|Least squares regression trend in RSS satellite data|
Monckton then interprets the data to show no global warming in 17 years 5 months. And he's correct—IF you ignore what we know about RSS AND you ignore the other temperature data sets. The problem is what he ignores.
First off, back in July 2011 none other than Roy Spencer noted that RSS shows false cooling since AD 2000. The problem is that the satellites the RSS team uses have run out of fuel and cannot maintain stable orbits. This introduces a false cooling into the data, as the satellite data is based on measuring the same part of the Earth at the same time each day. If the satellites measure slightly different areas at a given time, this daily (diurnal) drift will bias the data. Every satellite data set has some false cooling due to diurnal drift and each team attempts to correct for that drift to factor it out. The problem is that the RSS satellites are drifting faster than the computer algorithms expect them to be, meaning that not all of the drift is factored out—and therefore the RSS temperature estimate is biased low. This by itself invalidates Monckton's claim, as he uses a dataset that shows false cooling.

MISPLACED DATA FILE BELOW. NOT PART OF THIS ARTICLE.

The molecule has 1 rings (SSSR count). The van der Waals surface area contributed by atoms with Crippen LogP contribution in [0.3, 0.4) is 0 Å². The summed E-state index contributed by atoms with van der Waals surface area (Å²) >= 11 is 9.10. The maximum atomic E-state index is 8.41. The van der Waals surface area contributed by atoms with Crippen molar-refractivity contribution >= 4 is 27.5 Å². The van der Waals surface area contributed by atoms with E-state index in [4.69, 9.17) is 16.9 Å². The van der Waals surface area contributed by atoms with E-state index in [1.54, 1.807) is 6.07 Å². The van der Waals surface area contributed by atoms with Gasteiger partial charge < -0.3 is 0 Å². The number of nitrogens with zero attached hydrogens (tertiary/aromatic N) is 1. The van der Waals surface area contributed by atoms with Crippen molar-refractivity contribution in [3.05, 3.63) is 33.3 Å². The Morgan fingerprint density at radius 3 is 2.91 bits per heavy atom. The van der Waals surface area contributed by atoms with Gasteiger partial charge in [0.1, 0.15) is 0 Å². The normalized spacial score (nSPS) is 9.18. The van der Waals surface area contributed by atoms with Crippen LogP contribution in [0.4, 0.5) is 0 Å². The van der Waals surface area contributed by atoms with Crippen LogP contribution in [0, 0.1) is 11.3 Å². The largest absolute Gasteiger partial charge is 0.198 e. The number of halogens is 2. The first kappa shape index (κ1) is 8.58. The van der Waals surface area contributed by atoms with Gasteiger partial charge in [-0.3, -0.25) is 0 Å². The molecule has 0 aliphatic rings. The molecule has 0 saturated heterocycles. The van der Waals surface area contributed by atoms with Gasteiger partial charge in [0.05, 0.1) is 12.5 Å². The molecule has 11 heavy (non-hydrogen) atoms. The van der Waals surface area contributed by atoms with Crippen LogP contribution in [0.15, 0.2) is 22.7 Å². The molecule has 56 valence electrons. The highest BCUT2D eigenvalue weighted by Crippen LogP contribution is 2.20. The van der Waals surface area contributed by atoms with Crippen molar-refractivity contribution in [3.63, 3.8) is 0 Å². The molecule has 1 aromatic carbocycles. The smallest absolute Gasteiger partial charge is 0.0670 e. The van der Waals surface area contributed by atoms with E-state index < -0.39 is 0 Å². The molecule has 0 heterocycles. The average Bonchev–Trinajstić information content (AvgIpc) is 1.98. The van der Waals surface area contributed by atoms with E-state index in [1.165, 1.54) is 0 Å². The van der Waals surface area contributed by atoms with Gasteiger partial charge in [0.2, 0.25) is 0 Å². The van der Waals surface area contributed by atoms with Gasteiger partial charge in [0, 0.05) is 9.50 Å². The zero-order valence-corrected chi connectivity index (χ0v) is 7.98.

Second, RSS is the only dataset to show no warming since September 1996. The rest all show various degrees of warming—even UAH satellite data compiled by Roy Spencer and John Christy. As always, I'm correcting for autocorrelation with ARMA to get the correct p-values.
UAH: Trend: +0.011294ºC per year, p-value = 0.1713
GISS: Trend: +0.009928ºC per year, p-value = 0.0171
HadCRUT4: Trend: +0.009238ºC per year, p-value = 0.1046
I'll add NOAA data and the new Cowtan-Way coverage corrected HadCRUT4 when I get the updated data but I think it's obvious why Monckton choose RSS despite its known false cooling. If he'd chosen any other satellite or surface dataset, it wouldn't have fit his argument as the warming is obvious. Since he didn't correct for autocorrelation, his analysis would have shown that all of the trends were statistically significant. Monckton's argument is an blatant example of cherry-picking. He deliberately cherry-picked a dataset and then cherry-picked his start point to get the answer he wanted.
Despite all this, Monckton's analysis and interpretation was lapped up uncritically by the denizens of WUWT. Monckton's post is a prime example of the blatant, deliberate misinformation peddled on that site as well as a sample of the type of unthinking readers WUWT attracts. And none of it reflects well on Watts.